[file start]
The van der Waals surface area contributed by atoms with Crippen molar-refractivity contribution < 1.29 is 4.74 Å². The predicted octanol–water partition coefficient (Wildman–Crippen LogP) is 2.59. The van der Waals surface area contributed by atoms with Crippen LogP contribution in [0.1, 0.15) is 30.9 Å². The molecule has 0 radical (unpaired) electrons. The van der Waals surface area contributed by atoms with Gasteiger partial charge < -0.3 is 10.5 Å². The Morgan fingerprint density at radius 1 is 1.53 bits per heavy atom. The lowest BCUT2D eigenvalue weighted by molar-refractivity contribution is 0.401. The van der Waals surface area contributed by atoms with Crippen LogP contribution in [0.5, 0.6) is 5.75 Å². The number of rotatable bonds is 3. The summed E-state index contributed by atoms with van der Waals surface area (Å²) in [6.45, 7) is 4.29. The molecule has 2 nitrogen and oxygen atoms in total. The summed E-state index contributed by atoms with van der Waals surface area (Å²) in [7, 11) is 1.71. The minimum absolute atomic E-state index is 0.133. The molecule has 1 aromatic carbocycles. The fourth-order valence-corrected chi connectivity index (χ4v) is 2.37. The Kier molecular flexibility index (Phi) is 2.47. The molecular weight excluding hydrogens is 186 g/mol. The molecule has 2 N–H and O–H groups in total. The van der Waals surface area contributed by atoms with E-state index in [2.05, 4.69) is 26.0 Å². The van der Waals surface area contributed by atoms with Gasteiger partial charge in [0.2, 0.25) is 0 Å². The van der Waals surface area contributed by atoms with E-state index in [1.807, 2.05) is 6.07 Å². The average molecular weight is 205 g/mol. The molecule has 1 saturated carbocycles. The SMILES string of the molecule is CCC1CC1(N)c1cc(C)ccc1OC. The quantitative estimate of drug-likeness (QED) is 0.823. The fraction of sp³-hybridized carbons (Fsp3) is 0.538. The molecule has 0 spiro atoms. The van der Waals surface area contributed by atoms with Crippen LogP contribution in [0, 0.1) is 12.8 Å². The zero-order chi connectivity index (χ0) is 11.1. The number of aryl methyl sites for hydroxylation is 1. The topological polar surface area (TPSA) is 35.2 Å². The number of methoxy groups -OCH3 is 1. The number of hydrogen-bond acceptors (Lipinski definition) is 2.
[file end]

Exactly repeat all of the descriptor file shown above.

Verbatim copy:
The van der Waals surface area contributed by atoms with Crippen molar-refractivity contribution < 1.29 is 4.74 Å². The predicted octanol–water partition coefficient (Wildman–Crippen LogP) is 2.59. The van der Waals surface area contributed by atoms with Crippen LogP contribution in [0.1, 0.15) is 30.9 Å². The molecule has 0 radical (unpaired) electrons. The van der Waals surface area contributed by atoms with Gasteiger partial charge < -0.3 is 10.5 Å². The Morgan fingerprint density at radius 1 is 1.53 bits per heavy atom. The lowest BCUT2D eigenvalue weighted by molar-refractivity contribution is 0.401. The van der Waals surface area contributed by atoms with Crippen LogP contribution in [0.5, 0.6) is 5.75 Å². The number of rotatable bonds is 3. The summed E-state index contributed by atoms with van der Waals surface area (Å²) in [6.45, 7) is 4.29. The molecule has 2 nitrogen and oxygen atoms in total. The summed E-state index contributed by atoms with van der Waals surface area (Å²) in [7, 11) is 1.71. The minimum absolute atomic E-state index is 0.133. The molecule has 1 aromatic carbocycles. The fourth-order valence-corrected chi connectivity index (χ4v) is 2.37. The Kier molecular flexibility index (Phi) is 2.47. The molecular weight excluding hydrogens is 186 g/mol. The molecule has 2 N–H and O–H groups in total. The van der Waals surface area contributed by atoms with E-state index in [2.05, 4.69) is 26.0 Å². The van der Waals surface area contributed by atoms with Gasteiger partial charge in [0.2, 0.25) is 0 Å². The van der Waals surface area contributed by atoms with E-state index in [1.807, 2.05) is 6.07 Å². The average molecular weight is 205 g/mol. The molecule has 1 saturated carbocycles. The SMILES string of the molecule is CCC1CC1(N)c1cc(C)ccc1OC. The quantitative estimate of drug-likeness (QED) is 0.823. The fraction of sp³-hybridized carbons (Fsp3) is 0.538. The molecule has 0 spiro atoms. The van der Waals surface area contributed by atoms with Crippen LogP contribution in [0, 0.1) is 12.8 Å². The zero-order chi connectivity index (χ0) is 11.1. The number of aryl methyl sites for hydroxylation is 1. The topological polar surface area (TPSA) is 35.2 Å². The number of methoxy groups -OCH3 is 1. The number of hydrogen-bond acceptors (Lipinski definition) is 2.